The redshirt freshman quarterback looked spectacular in his starting debut, a 59-20 Husker victory over South Dakota State on Saturday at Memorial Stadium -- in his own way just as good as another redshirt freshman who got everyone so excited three years ago this month.
Redshirt freshman signal-caller Tommy Armstrong was nearly flawless in the Cornhuskers' win over South Dakota State.
Armstrong commanded the offense with precision in place of injured senior Taylor Martinez.
He led five drives. Four went for touchdowns. The other ended when Kenny Bell fumbled after a catch and run to the SDSU 10-yard line. Armstrong finished 12-of-15 passing for 169 yards and a touchdown. He rushed five times for 38 yards. He didn’t commit a turnover.
“It’s what we’ve been saying, since he’s been here,” offensive coordinator Tim Beck said. “He’s just a gamer. That’s what he is. He thrives in situations like this and played extremely well.”
Freshmen quarterbacks create a sparkle in the eye of every fan. They offer a promise of something better.
Stop right there, though. This is Martinez’s team. Sure, he has looked out of sync this year, especially last week in a 41-21 loss to UCLA. He has yet to prove he can lead Nebraska to a championship.
But before the subject gains steam and the crowd here grows restless when the offense sputters behind Martinez for a couple series in Big Ten play, remember this: Armstrong will have his day. Soon, too. It’s just not now, as long as Martinez is healthy.
Martinez started 32 straight games before Saturday and 43 in his career, more than any Nebraska quarterback.
He’s not Wally Pipp.
And Armstrong is not the answer. Not yet, anyway.
That said, wow, the kid looked good. Armstrong faced just four third downs on his five possessions. The Huskers converted all of them, two on Armstrong completions to go-to receiver Quincy Enunwa and two on runs by Imani Cross.
Armstrong played with a swagger. Coach Bo Pelini mentioned it after the game. Armstrong set the tempo. He got the Huskers off fast, a problem before Saturday. Nebraska ate chunks of yardage on its first possession, covering 24 yards, 13, 28 and 5 for the touchdown.
“It took us back to summer,” Armstrong said. “When our number is called, we have to set the tone. That’s one thing we did, we set the tone for the defense.”
Armstrong said he couldn’t sleep on Friday night.
The quarterback envisioned this moment since he arrived last year from Texas, where he directed Cibolo Steele to a pair of 5A title-game appearances. Armstrong learned how to lead from running back Malcolm Brown and defensive tackle Marquis Anderson, who left Steele before Armstrong for Texas and Oklahoma, respectively.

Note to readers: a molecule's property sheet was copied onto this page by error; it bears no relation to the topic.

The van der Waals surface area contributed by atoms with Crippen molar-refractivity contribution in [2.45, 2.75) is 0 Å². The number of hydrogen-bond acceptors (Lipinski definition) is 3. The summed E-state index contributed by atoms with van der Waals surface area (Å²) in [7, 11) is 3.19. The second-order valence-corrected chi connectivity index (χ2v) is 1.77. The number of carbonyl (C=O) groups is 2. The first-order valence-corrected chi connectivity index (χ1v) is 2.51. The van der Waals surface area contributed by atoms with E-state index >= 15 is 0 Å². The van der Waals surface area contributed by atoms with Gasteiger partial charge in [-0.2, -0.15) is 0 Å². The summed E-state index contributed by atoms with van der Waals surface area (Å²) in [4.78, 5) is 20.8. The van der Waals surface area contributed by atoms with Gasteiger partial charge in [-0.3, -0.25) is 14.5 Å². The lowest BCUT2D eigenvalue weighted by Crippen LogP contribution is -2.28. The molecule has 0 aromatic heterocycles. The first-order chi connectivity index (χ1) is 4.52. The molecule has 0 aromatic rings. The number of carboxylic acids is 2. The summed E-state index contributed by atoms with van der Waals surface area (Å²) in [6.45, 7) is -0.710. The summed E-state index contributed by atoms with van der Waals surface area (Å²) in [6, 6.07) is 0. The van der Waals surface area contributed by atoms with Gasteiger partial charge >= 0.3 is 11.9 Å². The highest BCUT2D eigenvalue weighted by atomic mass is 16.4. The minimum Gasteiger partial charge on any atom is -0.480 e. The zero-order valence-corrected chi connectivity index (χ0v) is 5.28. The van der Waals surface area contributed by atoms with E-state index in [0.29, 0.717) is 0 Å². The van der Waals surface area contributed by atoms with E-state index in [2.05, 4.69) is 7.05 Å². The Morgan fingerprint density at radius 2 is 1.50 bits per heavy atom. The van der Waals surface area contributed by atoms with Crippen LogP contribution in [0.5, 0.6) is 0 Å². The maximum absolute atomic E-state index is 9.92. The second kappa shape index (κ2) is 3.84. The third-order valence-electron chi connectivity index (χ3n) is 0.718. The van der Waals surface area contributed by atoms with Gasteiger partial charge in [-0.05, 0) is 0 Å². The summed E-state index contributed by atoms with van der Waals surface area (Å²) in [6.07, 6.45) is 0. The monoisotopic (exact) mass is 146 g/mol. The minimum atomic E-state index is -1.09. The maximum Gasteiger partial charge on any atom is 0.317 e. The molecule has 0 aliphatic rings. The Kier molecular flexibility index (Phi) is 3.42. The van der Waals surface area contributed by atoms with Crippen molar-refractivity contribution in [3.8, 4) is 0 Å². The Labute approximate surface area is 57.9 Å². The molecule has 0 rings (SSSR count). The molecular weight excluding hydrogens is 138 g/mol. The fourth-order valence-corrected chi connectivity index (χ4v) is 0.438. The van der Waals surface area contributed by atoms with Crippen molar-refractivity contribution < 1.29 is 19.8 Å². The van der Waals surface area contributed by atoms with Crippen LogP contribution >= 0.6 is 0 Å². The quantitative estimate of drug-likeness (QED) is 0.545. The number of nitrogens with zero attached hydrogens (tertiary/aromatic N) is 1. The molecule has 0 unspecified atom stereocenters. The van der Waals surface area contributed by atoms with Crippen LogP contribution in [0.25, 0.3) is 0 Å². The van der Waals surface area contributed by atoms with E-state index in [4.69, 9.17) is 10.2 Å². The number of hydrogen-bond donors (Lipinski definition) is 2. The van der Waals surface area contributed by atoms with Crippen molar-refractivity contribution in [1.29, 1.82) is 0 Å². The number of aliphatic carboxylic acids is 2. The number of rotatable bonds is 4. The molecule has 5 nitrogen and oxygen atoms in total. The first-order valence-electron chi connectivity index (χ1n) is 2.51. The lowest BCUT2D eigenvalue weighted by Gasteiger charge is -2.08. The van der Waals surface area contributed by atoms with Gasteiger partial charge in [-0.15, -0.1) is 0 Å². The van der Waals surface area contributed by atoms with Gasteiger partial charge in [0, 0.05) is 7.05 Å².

So when the moment arrived this week, he embraced it.
And when South Dakota State answered his opening pair of touchdown drives with scores of its own and Armstrong turned the offense to Ron Kellogg III, only to watch the Huskers lose a fumble and FCS-level Jackrabbits go ahead, the young QB gathered teammates on the sideline.
“I told them, ‘Hey, don’t worry, we’re going to go down and score and get a stop,' " he said “That’s pretty much the mindset.”
It happened. He returned after Kellogg directed a TD march and led an 11-play, 80-yard drive, hitting Sam Burtch for 16 yards in the end zone.
On the touchdown, Cethan Carter flashed wide open before Armstrong hesitated a bit and found Burtch near the corner.
South Dakota State was slow to react. A better defense might have made Armstrong pay. That’s about the only critique of him from this game. And it’s a stretch.
Armstrong showed no sign of losing his rhythm by sitting out after his first two drives, then for two more after his third possession -- a difficult ask of any quarterback, let alone a freshman in his first start.
“He handled it like a pro,” Kellogg said.
Pelini said he learned nothing about Armstrong that he didn’t already know. And Pelini doesn’t care if the performance came against South Dakota State or Michigan State.
“I look at the execution,” said Pelini, whose team opens league play in two weeks against Illinois. “It doesn’t matter who you’re executing against.”
Armstrong learned he would start from Beck after Pelini told the media on Tuesday that it appeared likely. At the end of a difficult week for the program following the loss to UCLA and a storm of controversy around the coach, a big ovation greeted Armstrong as he took the field.
Of course. He’s the freshman, the fresh face. But don’t go there. It’s not time.
Here’s what we learned: Armstrong, after Saturday, owns the edge next spring over Johnny Stanton, who’s redshirting this fall, when Martinez and Kellogg are gone.
For some, considering the apparent stalled progress of this program, the future can’t get here fast enough.